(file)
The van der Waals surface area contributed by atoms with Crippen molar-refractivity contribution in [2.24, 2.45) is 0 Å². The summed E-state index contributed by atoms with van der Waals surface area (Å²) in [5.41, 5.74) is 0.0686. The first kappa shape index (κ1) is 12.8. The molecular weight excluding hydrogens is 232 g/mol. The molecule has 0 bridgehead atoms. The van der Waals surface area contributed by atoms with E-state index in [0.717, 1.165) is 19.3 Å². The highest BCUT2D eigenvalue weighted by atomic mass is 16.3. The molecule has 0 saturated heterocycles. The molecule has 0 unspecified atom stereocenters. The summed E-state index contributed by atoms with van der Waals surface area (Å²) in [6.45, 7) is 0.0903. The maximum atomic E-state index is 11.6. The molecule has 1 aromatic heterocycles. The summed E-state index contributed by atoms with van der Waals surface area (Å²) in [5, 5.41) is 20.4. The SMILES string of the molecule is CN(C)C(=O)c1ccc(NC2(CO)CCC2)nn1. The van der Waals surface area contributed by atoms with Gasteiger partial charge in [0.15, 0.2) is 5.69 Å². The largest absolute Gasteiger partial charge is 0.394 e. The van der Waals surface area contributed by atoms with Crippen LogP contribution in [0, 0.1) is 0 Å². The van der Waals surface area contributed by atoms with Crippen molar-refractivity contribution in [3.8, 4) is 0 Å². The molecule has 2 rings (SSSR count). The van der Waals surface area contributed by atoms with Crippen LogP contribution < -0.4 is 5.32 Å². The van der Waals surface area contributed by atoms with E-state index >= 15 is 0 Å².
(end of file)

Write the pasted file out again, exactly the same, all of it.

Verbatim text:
The van der Waals surface area contributed by atoms with Crippen molar-refractivity contribution in [2.24, 2.45) is 0 Å². The summed E-state index contributed by atoms with van der Waals surface area (Å²) in [5.41, 5.74) is 0.0686. The first kappa shape index (κ1) is 12.8. The molecular weight excluding hydrogens is 232 g/mol. The molecule has 0 bridgehead atoms. The van der Waals surface area contributed by atoms with E-state index in [0.717, 1.165) is 19.3 Å². The highest BCUT2D eigenvalue weighted by atomic mass is 16.3. The molecule has 0 saturated heterocycles. The molecule has 0 unspecified atom stereocenters. The summed E-state index contributed by atoms with van der Waals surface area (Å²) in [6.45, 7) is 0.0903. The maximum atomic E-state index is 11.6. The molecule has 1 aromatic heterocycles. The summed E-state index contributed by atoms with van der Waals surface area (Å²) in [5, 5.41) is 20.4. The SMILES string of the molecule is CN(C)C(=O)c1ccc(NC2(CO)CCC2)nn1. The van der Waals surface area contributed by atoms with Gasteiger partial charge in [0.15, 0.2) is 5.69 Å². The largest absolute Gasteiger partial charge is 0.394 e. The van der Waals surface area contributed by atoms with Crippen LogP contribution in [0, 0.1) is 0 Å². The van der Waals surface area contributed by atoms with Crippen molar-refractivity contribution in [3.8, 4) is 0 Å². The molecule has 2 rings (SSSR count). The van der Waals surface area contributed by atoms with Crippen LogP contribution < -0.4 is 5.32 Å². The van der Waals surface area contributed by atoms with E-state index >= 15 is 0 Å².